Ken Loach spoke to a sold-out audience at the Wesley Centre in Harrogate after an exclusive screening of his film, Sorry We Missed You on 9 March.

Loach was invited to Harrogate by Harrogate Film Festival event partner, Cause UK, who used his appearance to help raise funds for the Harrogate Homeless Project.

The audience Q&A focussed on the subject of zero-hour contracts and the gig economy; the focus of his latest feature, a gut-wrenching tale of a delivery worker driven to the brink.

Loach said the subject came into focus when he and his long-standing writer, Paul Laverty, visited foodbanks while making their previous movie, I, Daniel Blake, and were struck by ‘the rise of the working poor’ relying on foodbanks, “Depending on charities and hand-outs even when you’re working seemed very significant,” Loach said. “The economy is not providing that basic exchange where you give your labour and you get money in return.”

He spoke how the gig economy was affecting the middle, as well as working classes, with university lecturers often on zero-hour contracts, and workers constantly emailing work queries ‘all hours, day and night’ impacting on family life.

Loach referenced examples during their research of a delivery worker with no job security or rights, having to work with a broken leg, and one who died in his early fifties, forced to work with diabetes.

“The rich get richer and richer and the poor get more desperate,” he said. “The course of history is conflict based on conflicting interests, and the conflicting interests now, and for the last 300 years, is between people who sell their labour and people who exploit it.”

He also criticised the privatisation of the NHS, “contracting to companies who underpay, who exploit workers with zero hours and no job security and are there for profit, that is their reason for being.”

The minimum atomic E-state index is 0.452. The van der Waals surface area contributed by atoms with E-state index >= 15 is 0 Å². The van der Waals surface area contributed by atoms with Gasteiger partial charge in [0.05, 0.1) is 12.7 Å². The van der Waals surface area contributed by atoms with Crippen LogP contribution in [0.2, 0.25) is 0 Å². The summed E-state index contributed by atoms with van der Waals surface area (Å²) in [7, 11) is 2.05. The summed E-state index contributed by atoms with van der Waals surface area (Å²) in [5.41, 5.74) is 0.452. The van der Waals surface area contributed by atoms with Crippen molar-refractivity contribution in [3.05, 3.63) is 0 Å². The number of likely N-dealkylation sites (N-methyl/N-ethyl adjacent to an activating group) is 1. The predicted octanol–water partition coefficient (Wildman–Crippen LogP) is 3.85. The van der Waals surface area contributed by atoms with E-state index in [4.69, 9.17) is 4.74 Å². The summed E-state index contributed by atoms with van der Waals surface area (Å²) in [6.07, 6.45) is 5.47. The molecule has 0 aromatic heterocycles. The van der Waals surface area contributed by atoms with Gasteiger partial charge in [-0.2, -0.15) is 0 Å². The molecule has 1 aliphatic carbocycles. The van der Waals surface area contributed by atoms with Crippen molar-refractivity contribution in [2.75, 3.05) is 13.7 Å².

Ken Loach
Ken Loach

Speaking on his career in film, he said films like his were no longer being made or supported in the UK, with most financing coming from abroad.

“There’s never any shortage of talent, there’s never any shortage of good actors, of good writers, but they’re not being made. We were lucky, we got notoriety in the sixties with the BBC and the Wednesday play and were able to get sufficient attention that it was a calling card for the rest of our lives, but people aren’t getting those commissions now.”

He advised film students in the audience from the Northern Film School and the Leeds College of Art, to give film-making a go but ‘not to feel a failure’ if it doesn’t work out.

In the sixties, Loach worked with TV producer Tony Garnett who introduced him to Barry Hines, author of Kestrel for a Knave which became Loach’s iconic film, Kes.

Loach said: “You can’t plan for things like that. I could have had the first stroke of luck and not the second. You can be brilliant and not have the break.”

Asked what the subject of his next film would be, Loach who is 83, said: “There does come a point where you realise that you can’t go on forever, I don’t know if there will be another one, if we can it will be nice. Paul Laverty is a lot younger than me so he’s full of beans, it would be nice as there are stories to tell, I don’t know, after a couple of expressos in the morning I think it’s possible.”

Loach was met with rapturous applause when an audience member responded, ‘keep going’.

Photo credit: Gerard Binks